Smart phones are getting smarter by the minute. They already help us plan transport routes, check the weather and take pictures. What if they could also diagnose diabetes or lung cancer?
Dr Antonio Tricoli and his team in the College of Engineering and Computer Science are developing a technology to detect diseases by measuring markers in your breath – and that’s small enough to fit in a mobile phone.
The implication for cheap, mobile, non-invasive diagnostics is potentially revolutionary.
“If you are able to detect lung cancer at a very early stage the chances of recovering are much higher,” says Tricoli.
“This solid-state technology is small enough to fit in a phone so it could be for personal use, or a bigger device could be used in pharmacies.”
Working at the interface of biology and engineering, Tricoli and his team are using the National Computational Infrastructure’s supercomputer to design a mobile sensor made of billions of interconnected nanoparticles.
“Your breath actually contains more than 10,000 compounds, which can tell us about what you’ve been eating, how much, and whether you might have an undiagnosed medical condition.
“For example, we know that acetone in your breath can mean diabetes. And the difference between healthy and diabetic patients is only about one particle per million.
“The question is: how do you make something which is sufficiently sensitive to detect this tiny concentration, but also selective enough that we can exclude the 9,999 other compounds you breathe out?”
The answer involves extremely sensitive ceramic nanoparticles, made up of as few as 10 atoms, forged at 2,400⁰C.
“By controlling what nucleates first and what other components are in the mix, we can tailor the specific crystal properties of the nanoparticles so they absorb a particular compound,” explains Tricoli.
“We then make an aerosol cloud of nanoparticles, which we deposit on a substrate for self-assembly into a film or layer.”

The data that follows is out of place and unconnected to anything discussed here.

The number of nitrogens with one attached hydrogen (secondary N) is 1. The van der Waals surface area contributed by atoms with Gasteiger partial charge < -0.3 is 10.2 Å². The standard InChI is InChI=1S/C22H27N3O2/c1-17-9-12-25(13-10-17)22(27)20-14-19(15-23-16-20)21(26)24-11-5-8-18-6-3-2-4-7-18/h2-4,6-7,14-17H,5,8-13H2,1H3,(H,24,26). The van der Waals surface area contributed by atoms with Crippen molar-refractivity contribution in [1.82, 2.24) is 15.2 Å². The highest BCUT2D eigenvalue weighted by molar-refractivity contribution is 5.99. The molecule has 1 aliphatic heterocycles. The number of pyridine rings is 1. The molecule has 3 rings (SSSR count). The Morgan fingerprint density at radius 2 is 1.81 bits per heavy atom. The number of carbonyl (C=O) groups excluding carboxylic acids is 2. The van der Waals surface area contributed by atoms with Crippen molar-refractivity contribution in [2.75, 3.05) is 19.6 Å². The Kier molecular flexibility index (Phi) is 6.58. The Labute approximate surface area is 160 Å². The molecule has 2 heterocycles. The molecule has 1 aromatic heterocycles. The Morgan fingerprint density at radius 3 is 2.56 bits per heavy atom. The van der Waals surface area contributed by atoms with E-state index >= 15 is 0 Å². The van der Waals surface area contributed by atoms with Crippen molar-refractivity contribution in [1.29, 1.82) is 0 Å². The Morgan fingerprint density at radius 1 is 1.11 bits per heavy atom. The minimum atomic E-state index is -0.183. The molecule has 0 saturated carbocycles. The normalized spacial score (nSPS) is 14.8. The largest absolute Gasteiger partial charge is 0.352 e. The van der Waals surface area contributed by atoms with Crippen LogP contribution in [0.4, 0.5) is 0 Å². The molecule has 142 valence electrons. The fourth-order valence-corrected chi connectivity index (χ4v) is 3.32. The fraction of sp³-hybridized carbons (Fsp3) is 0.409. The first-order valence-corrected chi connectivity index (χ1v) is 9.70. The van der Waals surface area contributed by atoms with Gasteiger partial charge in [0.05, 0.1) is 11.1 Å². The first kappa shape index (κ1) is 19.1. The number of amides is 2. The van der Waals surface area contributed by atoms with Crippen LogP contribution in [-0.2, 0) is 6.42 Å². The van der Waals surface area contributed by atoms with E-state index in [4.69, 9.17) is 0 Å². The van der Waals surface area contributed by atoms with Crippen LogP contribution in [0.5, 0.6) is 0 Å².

The adsorption of the target molecule on the nanoparticle’s surface changes its electronic properties, causing a measurable shift in electrical resistance.
The smaller the semiconductor, the more sensitive its electronic properties, allowing detection of very small concentrations of the target molecule.
Optimising the design of the nanostructures is very challenging in the laboratory, says Tricoli. Simulating the process using computers is much quicker and more cost-effective.
“We use a computer simulation code where we can incorporate the size of the substrate, the size of the nanoparticles, and their velocity. We need a supercomputer to do this because the code calculates each step of the particles’ movement, and we have millions and millions of particles to deposit for each simulation,” says Tricoli.
PhD candidate Noushin Nasiri has spent many, many hours exploring simulation outputs, running more than 300 simulations – each composed of one million nanoparticle placements – in the past year. Each simulation takes up to one week to run.
Once the simulations have been performed, the team use the data to create and refine actual sensors in the laboratory. The project is supported by an ARC Discovery grant.
“Detection of lung cancer is an important goal but not the only disease that this technology will aim,” says Tricoli. “There are many other diseases which would benefit from early-stage detection and a portable, low-cost diagnostics method could save many lives and also money.”
Tricoli has already submitted a patent for this technology and has worked with Swiss company, Sensirion, to make a device just 300 micrometres wide, small enough to fit inside a mobile phone.
“It’s not far off,” he says.